Do I Need a CRM? The Benefits of Using a CRM to Bolster Your Sales and Marketing
When it comes to customer relationship management (CRM), the sooner you implement it, the easier it will be. However, most early-stage businesses fall into the trap of holding off and testing the limits of Excel spreadsheets and scratch paper.
I sat down with the VP of sales for a non-profit organization with revenue just under $200 million per year. They recently made the leap from spreadsheets to Salesforce — a transition with ample lessons for why your small business could benefit from CRM software. Here are the details, along with what to consider when the time comes:
Reason 1. The second law of CRM-thermodynamics: Entropy in your spreadsheets always increases
Right now, all your CRM data might exist on a single pristine spreadsheet – and maybe, everyone on your team even knows where it is. But what happens when six months from now, you start tracking a new kind of sales interaction, for which you have no data for previous contacts? What happens when a year from now, an account manager loses access to the sheet and starts tracking on their own version? Compounded over 10 years, your tracking system will get pretty chaotic, and you’ll lose any semblance of version control. When our interviewee was tasked with cleaning up sales data, this is exactly what he found in his department:
“Spreadsheets disappeared or changed hands over the years, and new ones without our old data took their place. When I was brought on as VP of sales almost two years ago, I had very little initial customer interaction data to go on. When our sales team was set to meet with decision makers in client organizations, we were completely in the dark as to what past interactions were like, what was previously discussed, and what previous priorities were set.”
“Now, our sales team no longer has to jump from spreadsheet to spreadsheet to find data, whether it’s from yesterday or years ago.”
Reason 2. CRM software builds process and consistency of use
The VP we spoke to considered it crucial to judge performance quantitatively:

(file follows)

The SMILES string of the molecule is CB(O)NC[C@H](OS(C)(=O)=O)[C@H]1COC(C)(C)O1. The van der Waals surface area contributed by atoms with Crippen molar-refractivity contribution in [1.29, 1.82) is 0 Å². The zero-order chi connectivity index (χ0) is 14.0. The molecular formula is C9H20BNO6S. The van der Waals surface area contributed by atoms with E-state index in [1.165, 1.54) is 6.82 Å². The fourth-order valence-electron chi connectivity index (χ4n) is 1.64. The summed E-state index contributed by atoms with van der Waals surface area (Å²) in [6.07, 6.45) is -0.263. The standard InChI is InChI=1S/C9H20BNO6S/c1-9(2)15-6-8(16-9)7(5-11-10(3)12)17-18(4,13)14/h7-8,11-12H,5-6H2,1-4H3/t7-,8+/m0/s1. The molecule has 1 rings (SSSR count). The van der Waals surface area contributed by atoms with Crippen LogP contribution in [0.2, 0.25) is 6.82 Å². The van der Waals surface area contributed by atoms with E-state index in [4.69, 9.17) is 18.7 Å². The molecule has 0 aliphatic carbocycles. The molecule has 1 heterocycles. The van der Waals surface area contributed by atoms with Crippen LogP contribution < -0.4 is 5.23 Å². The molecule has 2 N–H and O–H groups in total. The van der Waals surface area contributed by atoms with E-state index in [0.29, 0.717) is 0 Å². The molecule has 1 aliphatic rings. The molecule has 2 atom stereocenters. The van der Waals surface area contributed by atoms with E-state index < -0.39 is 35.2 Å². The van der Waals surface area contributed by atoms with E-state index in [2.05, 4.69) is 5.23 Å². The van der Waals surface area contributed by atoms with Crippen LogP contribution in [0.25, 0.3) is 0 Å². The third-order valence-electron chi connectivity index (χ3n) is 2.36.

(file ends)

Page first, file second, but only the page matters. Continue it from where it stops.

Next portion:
“On a regular basis from my team, I want value metrics – how much a team member has advanced revenue, how many people they’ve contacted, etc.”
But without a common CRM platform to enforce standards for data entry, team members reported their own value metrics in different formats, and comparing got hairy:
“It took too much work to understand our own data – with such disparate metrics I was receiving, I couldn’t generate dashboards or summaries. CRM software means now we all communicate on a single comprehensive platform, and I don’t have to make subjective guesses about how data relate to each other as often.”
The Tower of Babel shouldn’t be the inspiration for your business’s reporting – if it feels like your team reports to you in different languages, this is one more reason to consider CRM software.
Reason 3. You can unite sales and marketing efforts
Next on our VP colleague’s to-do list? Integrate his CRM software with marketing. Obviously, the part where we at Chempetitive Group start getting really excited.
It’s easy to see why: businesses that integrate with marketing automation see qualified leads go up 451%. A majority of the buyer’s journey is now handled by marketing, not sales – and a seamless buyer’s experience requires both. Using CRM software for sales while using less capable tools for marketing is a bit like buying a Ferrari with a lawnmower’s engine.
Marketing automation platforms like Pardot and HubSpot let you quickly generate lead intel into simple, actionable dashboards, and further break down data with tools like buyers’ personas. Automating marketing through these programs also means that leads are more informed by the time they get to your sales staff, and more inclined to make a purchase.
Reason 4. The transition is easier than you think
Our interviewee spearheaded adoption in his department, along with a team member with an analytics background acting as administrator:
“It wasn’t a big challenge. We had some ‘über users’ who rapidly became experts. Adoption was slower for others, especially those with no prior CRM software knowledge, but after some basic training everyone was on the same page.”
For a smooth transition, it’s most helpful when everyone, in both sales and marketing, comes to the table with their requirements from the outset. Having a clear picture of where your sales and marketing teams operate throughout the buyer’s journey, and what other tools they currently use to do so, will help you understand which configured programs will step up their game.